And I'll do that the for each of these. For audio this idea of consumption. How many people are podcast fanatics? I have become a podcast fanatic. I listen to them constantly in the car as I'm driving to an appointment, there's probably 30 different podcasts on my phone right now that I could go through and listen to. This idea of using a podcast as a learning tool not just for yourself professionally, which you could certainly do, some of us are using that, but could we use that for the students to allow them to use that as a learning experience. And so thinking about that as we go through and what are some of the things that we can use to share information, think about that from a student perspective, there's a lot of educational podcasts out there. The educational podcast that will you on a trip through a specific subject or maybe something that is interest to them and so bringing that interest in a learning experience, thinking about how to do that as a learning tool. We'll talk about creating them in a second just for consumption, moving through. When we think about this concept of Universal Design for Learning, think about this idea, I have this student who is about to be interacting with a curriculum lesson, and maybe that lesson is science and the solar system.

Well if the student I'm working with doesn't have background knowledge about the solar system, when they get to that learning experience and the question they may be stuck, or they may not be able to jump into the learning as quickly as everyone else, so what about this idea of going out to find a positive stimulus that talks about the solar system. Either a recording of someone who's a scientist talking about our solar system, giving me some background knowledge in an audio format that allows me to understand the topic we're learning about.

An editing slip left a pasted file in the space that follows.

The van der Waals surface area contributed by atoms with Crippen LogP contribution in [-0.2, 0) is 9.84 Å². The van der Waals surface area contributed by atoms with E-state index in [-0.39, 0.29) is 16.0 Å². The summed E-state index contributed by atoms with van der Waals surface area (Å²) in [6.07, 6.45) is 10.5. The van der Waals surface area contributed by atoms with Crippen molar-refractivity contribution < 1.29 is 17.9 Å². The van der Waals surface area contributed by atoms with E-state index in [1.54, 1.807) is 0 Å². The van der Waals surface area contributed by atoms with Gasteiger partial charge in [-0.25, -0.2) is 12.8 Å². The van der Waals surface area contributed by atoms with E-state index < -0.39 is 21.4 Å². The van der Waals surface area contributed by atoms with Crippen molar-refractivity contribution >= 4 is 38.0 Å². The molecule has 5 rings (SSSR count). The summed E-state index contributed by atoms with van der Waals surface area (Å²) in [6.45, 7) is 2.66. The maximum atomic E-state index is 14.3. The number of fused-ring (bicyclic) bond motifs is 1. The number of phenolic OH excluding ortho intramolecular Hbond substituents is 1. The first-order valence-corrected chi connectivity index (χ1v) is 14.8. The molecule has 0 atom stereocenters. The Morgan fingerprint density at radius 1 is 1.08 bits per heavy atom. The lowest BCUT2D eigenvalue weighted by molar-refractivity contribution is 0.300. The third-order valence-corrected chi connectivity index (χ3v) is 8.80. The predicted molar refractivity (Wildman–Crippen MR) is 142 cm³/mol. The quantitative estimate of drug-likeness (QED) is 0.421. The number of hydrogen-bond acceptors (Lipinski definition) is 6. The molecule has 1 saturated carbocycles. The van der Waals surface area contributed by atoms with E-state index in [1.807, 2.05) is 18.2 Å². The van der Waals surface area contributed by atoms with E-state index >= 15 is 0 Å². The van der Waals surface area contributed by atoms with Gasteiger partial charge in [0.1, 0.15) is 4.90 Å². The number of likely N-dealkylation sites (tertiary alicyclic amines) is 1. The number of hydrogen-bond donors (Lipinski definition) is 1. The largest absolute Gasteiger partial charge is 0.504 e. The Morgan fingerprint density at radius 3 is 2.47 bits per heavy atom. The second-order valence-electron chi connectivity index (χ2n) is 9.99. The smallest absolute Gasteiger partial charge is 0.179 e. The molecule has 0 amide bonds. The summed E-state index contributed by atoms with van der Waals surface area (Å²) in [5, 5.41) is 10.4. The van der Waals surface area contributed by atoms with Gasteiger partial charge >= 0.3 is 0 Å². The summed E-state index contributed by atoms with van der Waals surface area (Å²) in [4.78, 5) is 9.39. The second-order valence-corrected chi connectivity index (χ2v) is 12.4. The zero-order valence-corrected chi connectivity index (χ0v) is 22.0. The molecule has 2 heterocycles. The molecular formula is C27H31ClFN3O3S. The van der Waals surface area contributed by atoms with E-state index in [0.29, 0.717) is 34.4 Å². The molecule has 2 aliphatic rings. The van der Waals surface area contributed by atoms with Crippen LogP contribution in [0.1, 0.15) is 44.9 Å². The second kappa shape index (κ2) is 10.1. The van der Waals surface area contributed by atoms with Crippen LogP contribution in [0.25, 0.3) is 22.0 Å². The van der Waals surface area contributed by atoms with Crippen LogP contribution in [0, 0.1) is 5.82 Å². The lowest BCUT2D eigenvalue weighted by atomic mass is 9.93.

The idea of audiobooks, now I know throw in Learning Ally in this audiobook thing, I wanted to keep this broad and point ways to keep it more universal and how we could utilize it, but Learning Ally, which would be an audiobook service, you would have to qualify for it as a person with a disability. So leaving this broad, and there may be a book available on the web that you can use as an audiobook. So there is a website called LibriVox, LibriVox is public domain books made into audio books. So volunteers will read them and create audio books. If you've ever used Project Gutenberg, which is a website that collects texts, digital texts of public domain books.